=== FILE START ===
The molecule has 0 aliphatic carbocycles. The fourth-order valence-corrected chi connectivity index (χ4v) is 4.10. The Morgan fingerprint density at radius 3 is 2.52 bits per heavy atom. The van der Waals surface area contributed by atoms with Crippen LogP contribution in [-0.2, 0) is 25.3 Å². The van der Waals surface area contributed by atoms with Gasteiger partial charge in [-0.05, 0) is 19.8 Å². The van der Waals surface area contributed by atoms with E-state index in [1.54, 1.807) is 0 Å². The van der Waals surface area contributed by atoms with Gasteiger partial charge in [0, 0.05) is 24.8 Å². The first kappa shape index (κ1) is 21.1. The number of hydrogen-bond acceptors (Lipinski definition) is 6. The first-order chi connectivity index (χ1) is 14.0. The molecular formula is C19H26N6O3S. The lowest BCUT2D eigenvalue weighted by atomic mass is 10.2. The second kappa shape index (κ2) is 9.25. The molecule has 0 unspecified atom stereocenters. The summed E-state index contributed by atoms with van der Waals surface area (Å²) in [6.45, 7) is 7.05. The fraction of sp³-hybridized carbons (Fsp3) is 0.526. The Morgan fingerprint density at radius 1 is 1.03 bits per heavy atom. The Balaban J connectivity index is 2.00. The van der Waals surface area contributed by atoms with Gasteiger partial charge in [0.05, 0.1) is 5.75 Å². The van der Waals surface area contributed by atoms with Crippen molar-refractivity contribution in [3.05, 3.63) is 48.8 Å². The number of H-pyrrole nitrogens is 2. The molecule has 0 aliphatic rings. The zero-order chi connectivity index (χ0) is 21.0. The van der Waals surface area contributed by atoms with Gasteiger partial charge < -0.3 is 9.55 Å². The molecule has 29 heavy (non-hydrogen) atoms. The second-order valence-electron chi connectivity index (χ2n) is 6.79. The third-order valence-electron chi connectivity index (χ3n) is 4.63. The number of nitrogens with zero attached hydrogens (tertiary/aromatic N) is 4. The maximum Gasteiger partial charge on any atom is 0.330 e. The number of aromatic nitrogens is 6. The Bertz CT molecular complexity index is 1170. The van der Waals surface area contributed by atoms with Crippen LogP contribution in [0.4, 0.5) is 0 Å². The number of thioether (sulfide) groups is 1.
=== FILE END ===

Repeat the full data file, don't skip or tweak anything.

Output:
The molecule has 0 aliphatic carbocycles. The fourth-order valence-corrected chi connectivity index (χ4v) is 4.10. The Morgan fingerprint density at radius 3 is 2.52 bits per heavy atom. The van der Waals surface area contributed by atoms with Crippen LogP contribution in [-0.2, 0) is 25.3 Å². The van der Waals surface area contributed by atoms with Gasteiger partial charge in [-0.05, 0) is 19.8 Å². The van der Waals surface area contributed by atoms with E-state index in [1.54, 1.807) is 0 Å². The van der Waals surface area contributed by atoms with Gasteiger partial charge in [0, 0.05) is 24.8 Å². The first kappa shape index (κ1) is 21.1. The number of hydrogen-bond acceptors (Lipinski definition) is 6. The first-order chi connectivity index (χ1) is 14.0. The molecular formula is C19H26N6O3S. The lowest BCUT2D eigenvalue weighted by atomic mass is 10.2. The second kappa shape index (κ2) is 9.25. The molecule has 0 unspecified atom stereocenters. The summed E-state index contributed by atoms with van der Waals surface area (Å²) in [6.45, 7) is 7.05. The fraction of sp³-hybridized carbons (Fsp3) is 0.526. The Morgan fingerprint density at radius 1 is 1.03 bits per heavy atom. The Balaban J connectivity index is 2.00. The van der Waals surface area contributed by atoms with Gasteiger partial charge in [0.05, 0.1) is 5.75 Å². The van der Waals surface area contributed by atoms with Crippen molar-refractivity contribution in [3.05, 3.63) is 48.8 Å². The number of H-pyrrole nitrogens is 2. The molecule has 0 aliphatic rings. The zero-order chi connectivity index (χ0) is 21.0. The van der Waals surface area contributed by atoms with Gasteiger partial charge < -0.3 is 9.55 Å². The molecule has 29 heavy (non-hydrogen) atoms. The second-order valence-electron chi connectivity index (χ2n) is 6.79. The third-order valence-electron chi connectivity index (χ3n) is 4.63. The number of nitrogens with zero attached hydrogens (tertiary/aromatic N) is 4. The maximum Gasteiger partial charge on any atom is 0.330 e. The number of aromatic nitrogens is 6. The Bertz CT molecular complexity index is 1170. The van der Waals surface area contributed by atoms with Crippen LogP contribution in [0.4, 0.5) is 0 Å². The number of thioether (sulfide) groups is 1.